Hello Lenin! How the 'Red Elvis' went East
Book traces fate of Cold War defectors who went the 'wrong way'
With his wavy hair and raunchy stage voice, Dean Reed was feted by the rulers of communist East Germany as socialism's answer to Elvis Presley. He was one of the most famous Westerners to defect to the East during the entire Cold War. Yet Reed, an American singer with socialist convictions who moved to East Berlin in 1973, was not an isolated case among the disgruntled Westerners who defected the "wrong way" during Europe's post-war division.
Where Is Lieutenant Adkins?, a new book by the German author Peter Köpf, reveals that there were hundreds of Dean Reeds. Most were British, American and French Nato soldiers who fled East while serving in West Germany during the Cold War. Köpf traces the fates of many of the more than 200 who defected east in the 12 years before the building of the Berlin Wall in 1961. "This corrects our picture of history which holds that it was mainly soldiers from the East who escaped to the West," the author told The Local, a German website.
While many of the defectors went East out of political conviction, there were also those who did so to escape institutionalised racism and to avoid being drafted. Inevitably there were those who defected for love. But Köpf's book shows that many of the defectors soon came to realise that their move was a catastrophic mistake.
Early on in the Cold War, Nato soldiers were welcomed with open arms by East Germany as "living proof" that communism was superior to capitalism. One of them was a 19-year-old paratrooper from Falkirk called Jack Stuart, who defected to East Germany in 1949. Köpf reveals that Stuart went East more out of adventure than political conviction. Yet the East German regime fully exploited his propaganda potential. Stuart was invited to speak at communist Free German Youth movement rallies and in 1950 he was pictured on the cover of an East Berlin magazine with the headline: "Why I went East? Because I want peace." But a year later, Stuart was broke and desperate. He robbed and murdered his landlord's wife and fled to West Berlin. The Stasi lured him back to the East where he was sentenced to life imprisonment.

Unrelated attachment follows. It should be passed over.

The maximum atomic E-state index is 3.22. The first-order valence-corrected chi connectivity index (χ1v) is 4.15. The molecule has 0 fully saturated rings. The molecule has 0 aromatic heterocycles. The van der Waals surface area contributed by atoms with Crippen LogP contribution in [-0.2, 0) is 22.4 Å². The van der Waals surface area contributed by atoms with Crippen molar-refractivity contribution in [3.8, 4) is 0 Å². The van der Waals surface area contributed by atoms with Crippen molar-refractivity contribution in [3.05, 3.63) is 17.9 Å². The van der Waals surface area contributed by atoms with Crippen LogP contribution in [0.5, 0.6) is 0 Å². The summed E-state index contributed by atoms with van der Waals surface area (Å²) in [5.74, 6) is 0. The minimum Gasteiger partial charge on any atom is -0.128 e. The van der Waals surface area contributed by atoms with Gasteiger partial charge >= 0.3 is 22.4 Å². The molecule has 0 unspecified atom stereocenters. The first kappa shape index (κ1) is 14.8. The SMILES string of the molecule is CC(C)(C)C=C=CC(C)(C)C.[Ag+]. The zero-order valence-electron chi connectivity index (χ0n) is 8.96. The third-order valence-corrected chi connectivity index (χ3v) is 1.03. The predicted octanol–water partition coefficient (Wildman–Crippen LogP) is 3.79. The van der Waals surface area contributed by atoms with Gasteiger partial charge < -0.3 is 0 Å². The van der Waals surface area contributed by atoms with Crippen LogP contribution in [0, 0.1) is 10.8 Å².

Charles Lucas, a black American soldier whose Stasi file prompted Köpf's book, fled the US army to marry a German girl he had met in West Germany. He claimed he had been forbidden to do so by his superiors. In 1951 the couple defected to East Germany, where Lucas worked as a baker. But his wife soon returned to West Germany, and in 1956, the lonely Lucas committed suicide.
William Adkins, the US army lieutenant who inspired the book's title, appears to have been a true communist believer who wanted to start a new life in the Soviet Union. However, he got only as far as East Germany, where he worked as a Stasi informant and later as a journalist. Mysteriously, all traces of Adkins disappear in 1963. Köpf suggests that he may have been working as a double agent and could have returned to the West under a new identity.
The author was able to find and interview only one former US army defector who went East. Victor Grossman still lives in Berlin. Born Stephen Wechsler, he joined the US army at the height of the McCarthy era, having lied to the authorities about his membership of leftist organisations. He defected to East Germany from his unit in Nuremberg in 1951 and subsequently worked as a journalist for the communist regime. In 1994, the case against him was closed and he was able to travel to America and obtain an official army discharge.
Grossman is one of the few defectors whose story did not end in tragedy. Even Dean Reed, the "Red Elvis" of the East, committed suicide. His body was found in an East Berlin lake in 1986 – three years before the fall of the Berlin Wall.
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